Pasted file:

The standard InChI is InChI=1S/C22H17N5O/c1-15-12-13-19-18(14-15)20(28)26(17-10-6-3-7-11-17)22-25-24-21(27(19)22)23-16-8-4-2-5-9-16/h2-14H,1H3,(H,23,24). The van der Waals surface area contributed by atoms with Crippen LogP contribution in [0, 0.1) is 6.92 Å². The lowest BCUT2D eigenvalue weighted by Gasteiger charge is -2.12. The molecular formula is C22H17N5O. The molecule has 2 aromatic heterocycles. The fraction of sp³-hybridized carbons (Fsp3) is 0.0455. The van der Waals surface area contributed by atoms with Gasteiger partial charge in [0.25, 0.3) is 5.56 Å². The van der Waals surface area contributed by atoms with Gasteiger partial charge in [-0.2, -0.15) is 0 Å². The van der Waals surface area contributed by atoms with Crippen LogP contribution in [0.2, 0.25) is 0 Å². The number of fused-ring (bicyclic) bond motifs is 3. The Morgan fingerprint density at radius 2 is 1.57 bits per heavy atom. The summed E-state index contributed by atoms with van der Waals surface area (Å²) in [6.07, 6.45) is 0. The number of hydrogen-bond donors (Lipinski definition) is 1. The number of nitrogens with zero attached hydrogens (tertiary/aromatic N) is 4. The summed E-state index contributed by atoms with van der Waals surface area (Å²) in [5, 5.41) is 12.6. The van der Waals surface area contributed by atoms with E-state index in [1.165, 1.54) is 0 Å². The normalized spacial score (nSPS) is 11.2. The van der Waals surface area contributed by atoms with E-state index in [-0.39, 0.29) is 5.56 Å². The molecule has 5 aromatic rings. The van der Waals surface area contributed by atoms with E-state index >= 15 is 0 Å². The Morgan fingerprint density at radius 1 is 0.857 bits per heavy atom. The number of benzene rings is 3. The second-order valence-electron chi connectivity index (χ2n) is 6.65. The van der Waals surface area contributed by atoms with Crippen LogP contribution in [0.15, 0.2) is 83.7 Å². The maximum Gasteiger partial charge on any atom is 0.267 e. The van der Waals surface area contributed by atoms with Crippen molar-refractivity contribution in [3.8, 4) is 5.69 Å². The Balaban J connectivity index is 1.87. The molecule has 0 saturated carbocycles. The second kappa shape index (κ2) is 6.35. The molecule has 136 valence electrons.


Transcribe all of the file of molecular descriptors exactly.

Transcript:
The standard InChI is InChI=1S/C22H17N5O/c1-15-12-13-19-18(14-15)20(28)26(17-10-6-3-7-11-17)22-25-24-21(27(19)22)23-16-8-4-2-5-9-16/h2-14H,1H3,(H,23,24). The van der Waals surface area contributed by atoms with Crippen LogP contribution in [0, 0.1) is 6.92 Å². The lowest BCUT2D eigenvalue weighted by Gasteiger charge is -2.12. The molecular formula is C22H17N5O. The molecule has 2 aromatic heterocycles. The fraction of sp³-hybridized carbons (Fsp3) is 0.0455. The van der Waals surface area contributed by atoms with Gasteiger partial charge in [0.25, 0.3) is 5.56 Å². The van der Waals surface area contributed by atoms with Gasteiger partial charge in [-0.2, -0.15) is 0 Å². The van der Waals surface area contributed by atoms with Crippen LogP contribution in [0.2, 0.25) is 0 Å². The number of fused-ring (bicyclic) bond motifs is 3. The Morgan fingerprint density at radius 2 is 1.57 bits per heavy atom. The summed E-state index contributed by atoms with van der Waals surface area (Å²) in [6.07, 6.45) is 0. The number of hydrogen-bond donors (Lipinski definition) is 1. The number of nitrogens with zero attached hydrogens (tertiary/aromatic N) is 4. The summed E-state index contributed by atoms with van der Waals surface area (Å²) in [5, 5.41) is 12.6. The van der Waals surface area contributed by atoms with E-state index in [1.165, 1.54) is 0 Å². The normalized spacial score (nSPS) is 11.2. The van der Waals surface area contributed by atoms with E-state index in [-0.39, 0.29) is 5.56 Å². The molecule has 5 aromatic rings. The van der Waals surface area contributed by atoms with E-state index >= 15 is 0 Å². The Morgan fingerprint density at radius 1 is 0.857 bits per heavy atom. The number of benzene rings is 3. The second-order valence-electron chi connectivity index (χ2n) is 6.65. The van der Waals surface area contributed by atoms with Crippen LogP contribution in [0.15, 0.2) is 83.7 Å². The maximum Gasteiger partial charge on any atom is 0.267 e. The van der Waals surface area contributed by atoms with Crippen molar-refractivity contribution in [3.8, 4) is 5.69 Å². The Balaban J connectivity index is 1.87. The molecule has 0 saturated carbocycles. The second kappa shape index (κ2) is 6.35. The molecule has 136 valence electrons.